Retaining the incandescent bulbs to keep the flash correct rate is not uncommon and should not cause any issues provided it's done neatly. That said I'd prefer to have ballast resistors.

A solid state relay will overcome the problem but at the expense of loosing the self cancelling function.
Not something you miss until it isn't there and you start to realise how many times you forget to turn them off. :oops:
 

02GF74

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Are you sure? My understanding is that LED's have a lower resistance than incandescent bulbs (thus the greater efficiency) which is why a ballast resistor is needed to mimic the load normally seen by the flasher unit.
Yes, what I stated is correct. But are we talking resistance of LEDs or LED lamps?

Light emitting diodes (LED) as you may gathered from the name, are diodes which are semi-conductor devices that allow current to flow in one direction. The voltage /current relationship is non linear when forward biased.

At very low voltage, current is very low so resistance will be high. At a voltage of 0.7v (higher for LEDs), the diode effectivly turns on so large currents will flow and equivalent resistance will be low.

Once turned on, it is difficult to predict the current because for a very small voltage change there will be a large change in the amount of current which would destroy the diode (or led).

To prevent this, and to work at higher voltages, say 12v, a resistance is fitted in series to limit the current and also drops the excess voltage over what is required to turn the LED on. With this resistance series, the overall resistance is much higher than for a filament bulb.

On high power LEDs (referred to as LED emitters), as used in torches, car and motor cycle headlamps, this would be very inefficient so these lamps would have an electronic circuit that supplies a constant current.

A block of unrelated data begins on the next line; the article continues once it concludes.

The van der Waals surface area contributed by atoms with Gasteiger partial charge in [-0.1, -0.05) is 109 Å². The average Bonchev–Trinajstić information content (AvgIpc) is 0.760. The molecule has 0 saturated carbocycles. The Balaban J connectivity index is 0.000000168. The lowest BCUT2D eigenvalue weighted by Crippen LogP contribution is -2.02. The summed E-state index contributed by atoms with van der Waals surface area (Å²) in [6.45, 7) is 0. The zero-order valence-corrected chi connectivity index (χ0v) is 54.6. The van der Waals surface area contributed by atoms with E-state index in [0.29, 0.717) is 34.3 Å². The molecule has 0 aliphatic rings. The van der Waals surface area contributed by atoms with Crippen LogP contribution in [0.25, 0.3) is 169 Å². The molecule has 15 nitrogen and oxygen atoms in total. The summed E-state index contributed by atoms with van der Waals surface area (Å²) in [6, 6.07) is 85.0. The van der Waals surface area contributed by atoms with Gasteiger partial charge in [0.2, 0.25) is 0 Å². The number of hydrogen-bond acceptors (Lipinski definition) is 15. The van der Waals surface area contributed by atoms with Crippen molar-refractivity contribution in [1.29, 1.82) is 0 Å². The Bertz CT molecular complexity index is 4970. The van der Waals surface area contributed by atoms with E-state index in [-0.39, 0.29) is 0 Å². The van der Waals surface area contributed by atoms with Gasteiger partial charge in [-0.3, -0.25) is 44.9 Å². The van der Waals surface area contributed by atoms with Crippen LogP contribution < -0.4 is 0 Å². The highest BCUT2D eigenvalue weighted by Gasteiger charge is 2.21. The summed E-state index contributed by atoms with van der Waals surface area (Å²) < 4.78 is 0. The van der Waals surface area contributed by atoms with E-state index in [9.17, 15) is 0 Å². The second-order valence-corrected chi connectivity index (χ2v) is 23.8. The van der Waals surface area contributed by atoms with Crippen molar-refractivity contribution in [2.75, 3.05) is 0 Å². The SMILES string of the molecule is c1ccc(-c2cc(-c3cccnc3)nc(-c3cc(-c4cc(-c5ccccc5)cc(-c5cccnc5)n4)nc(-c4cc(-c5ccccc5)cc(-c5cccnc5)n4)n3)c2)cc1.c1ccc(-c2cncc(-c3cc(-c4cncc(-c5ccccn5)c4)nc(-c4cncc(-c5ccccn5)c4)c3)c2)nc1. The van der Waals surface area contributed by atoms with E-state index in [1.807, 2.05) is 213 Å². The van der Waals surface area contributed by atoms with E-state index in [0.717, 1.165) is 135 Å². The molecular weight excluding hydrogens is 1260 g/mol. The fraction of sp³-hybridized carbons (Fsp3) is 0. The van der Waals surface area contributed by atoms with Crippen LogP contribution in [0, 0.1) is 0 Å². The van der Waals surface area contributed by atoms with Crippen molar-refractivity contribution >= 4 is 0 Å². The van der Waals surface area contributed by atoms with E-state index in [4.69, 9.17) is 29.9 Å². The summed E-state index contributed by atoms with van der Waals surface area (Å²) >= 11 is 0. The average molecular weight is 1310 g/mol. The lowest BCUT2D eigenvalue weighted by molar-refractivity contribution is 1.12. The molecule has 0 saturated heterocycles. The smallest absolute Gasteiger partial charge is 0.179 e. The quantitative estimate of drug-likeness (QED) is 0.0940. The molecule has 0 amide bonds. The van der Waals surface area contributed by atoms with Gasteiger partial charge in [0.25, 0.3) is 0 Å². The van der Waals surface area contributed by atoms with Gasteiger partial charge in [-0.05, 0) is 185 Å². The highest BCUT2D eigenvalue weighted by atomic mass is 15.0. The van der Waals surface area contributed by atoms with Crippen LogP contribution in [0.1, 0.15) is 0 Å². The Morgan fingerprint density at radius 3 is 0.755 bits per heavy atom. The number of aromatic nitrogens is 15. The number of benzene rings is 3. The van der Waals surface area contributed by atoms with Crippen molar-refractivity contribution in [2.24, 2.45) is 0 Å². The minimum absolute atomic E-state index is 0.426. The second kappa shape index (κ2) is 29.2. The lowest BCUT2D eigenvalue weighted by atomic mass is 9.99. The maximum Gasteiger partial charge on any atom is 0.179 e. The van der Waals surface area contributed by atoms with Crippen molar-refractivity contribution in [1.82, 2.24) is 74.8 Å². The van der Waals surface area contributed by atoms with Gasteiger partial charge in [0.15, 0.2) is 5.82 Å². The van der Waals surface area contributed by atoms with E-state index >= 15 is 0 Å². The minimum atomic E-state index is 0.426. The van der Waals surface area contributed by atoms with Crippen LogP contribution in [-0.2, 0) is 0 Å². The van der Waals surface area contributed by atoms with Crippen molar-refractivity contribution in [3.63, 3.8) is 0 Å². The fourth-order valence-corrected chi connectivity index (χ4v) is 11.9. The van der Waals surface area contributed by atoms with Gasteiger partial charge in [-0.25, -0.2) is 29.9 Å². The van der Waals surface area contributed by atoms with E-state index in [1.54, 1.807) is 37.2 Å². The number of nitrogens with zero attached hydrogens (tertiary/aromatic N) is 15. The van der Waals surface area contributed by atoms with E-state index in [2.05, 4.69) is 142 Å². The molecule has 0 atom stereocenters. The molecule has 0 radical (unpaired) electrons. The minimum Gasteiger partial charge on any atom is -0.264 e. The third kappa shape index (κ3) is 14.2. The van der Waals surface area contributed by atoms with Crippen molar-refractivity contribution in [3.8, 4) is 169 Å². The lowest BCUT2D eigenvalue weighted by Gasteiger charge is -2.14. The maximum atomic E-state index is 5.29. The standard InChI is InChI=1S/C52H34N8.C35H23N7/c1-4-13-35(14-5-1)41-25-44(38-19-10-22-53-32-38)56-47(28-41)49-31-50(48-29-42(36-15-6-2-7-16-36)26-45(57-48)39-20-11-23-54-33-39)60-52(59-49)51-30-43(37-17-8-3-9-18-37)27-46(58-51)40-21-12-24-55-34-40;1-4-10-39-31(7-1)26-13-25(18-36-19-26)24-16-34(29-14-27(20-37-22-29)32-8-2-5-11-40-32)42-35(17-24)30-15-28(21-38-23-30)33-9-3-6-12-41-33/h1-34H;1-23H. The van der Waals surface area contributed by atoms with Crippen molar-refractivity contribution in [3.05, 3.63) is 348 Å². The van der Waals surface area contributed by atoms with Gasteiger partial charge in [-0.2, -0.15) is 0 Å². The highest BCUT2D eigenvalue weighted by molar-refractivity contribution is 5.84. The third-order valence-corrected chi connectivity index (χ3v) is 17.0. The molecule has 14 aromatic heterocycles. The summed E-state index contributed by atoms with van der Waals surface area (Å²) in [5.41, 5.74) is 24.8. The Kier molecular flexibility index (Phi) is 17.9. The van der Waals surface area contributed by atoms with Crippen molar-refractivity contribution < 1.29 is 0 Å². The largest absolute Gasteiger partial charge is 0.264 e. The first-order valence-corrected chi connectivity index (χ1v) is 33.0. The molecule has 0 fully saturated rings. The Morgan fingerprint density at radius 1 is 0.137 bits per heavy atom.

So back to LED lamps, as you say, they are more efficient so for the same amount of light output, they draw much less current than filament bulbs and this is what stops the flasher unit from working.

To rectify (no pun intended) a resistor is wired across the bulb. Resistance in parallel lowers the equivalent restance.

To the other poster, yes, an electronic relay can be fitted to flash at a constant rate regardless what type or how many bulbs are fitted but the Vmax loom would need to be hacked as they need a power (12v) supply and the self cancelling feature is lost.

The indicator unit on my Vmax is a bit puzzling as it flashes too fast for what is allowed in UK, and it is not because the lamp wattage is incorrect. I developed a flasher unit that would flash at a constant rate of 1.5x per second regardless of what FILAMENT bulbs are fitted.

I should spend less time on here and develop mk2 version that will work with LED bulbs....

Mk1 version is a direct replacement, fits inside a plastic case from a flasher unit.
DSC_0538-1.jpg
 
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02GF74

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And if anyone is interested in the history of Leds.


BTW the white light leds available aren't really white but emit blue and yellow light (a blue led coated with yellow phosphor)

Because as you know, from dark side of the moon, white light is a combination of light of different colours, (visible spectrum). The yellow and blue light from white leds fools the human eye into thinking it is seeing white light.
 

Aces High

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Retaining the incandescent bulbs to keep the flash correct rate is not uncommon and should not cause any issues provided it's done neatly. That said I'd prefer to have ballast resistors.

A solid state relay will overcome the problem but at the expense of loosing the self cancelling function.
Not something you miss until it isn't there and you start to realise how many times you forget to turn them off. :oops:
Very true. The take away being “done neatly”. Speaking for myself; when it comes to electrical, I don’t trust any of it unless it’s factory or I’ve done the work.
As for the resistors or leaving an extra set of bulbs, they're added links in the chain that could potentially fail. The path of least resistance (no pun intended) is always best. Having an electrical gremlin or ghost in the machine is exhausting.

As far as the self cancelation feature, I’ve never had the pleasure. I’ve developed a tick over the years to randomly check the button every other moment or so, as to have eventually morphed into my own self, self cancelator? Though I can appreciate missing it if I would if gotten used to one.
 

02GF74

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As far as the self cancelation feature, I’ve never had the pleasure. I’ve developed a tick over the years to randomly check the button every other moment or so, as to have eventually morphed into my own self, self cancelator?
So that I never forget, I fitted the audio visual sonic communication system to my helmet.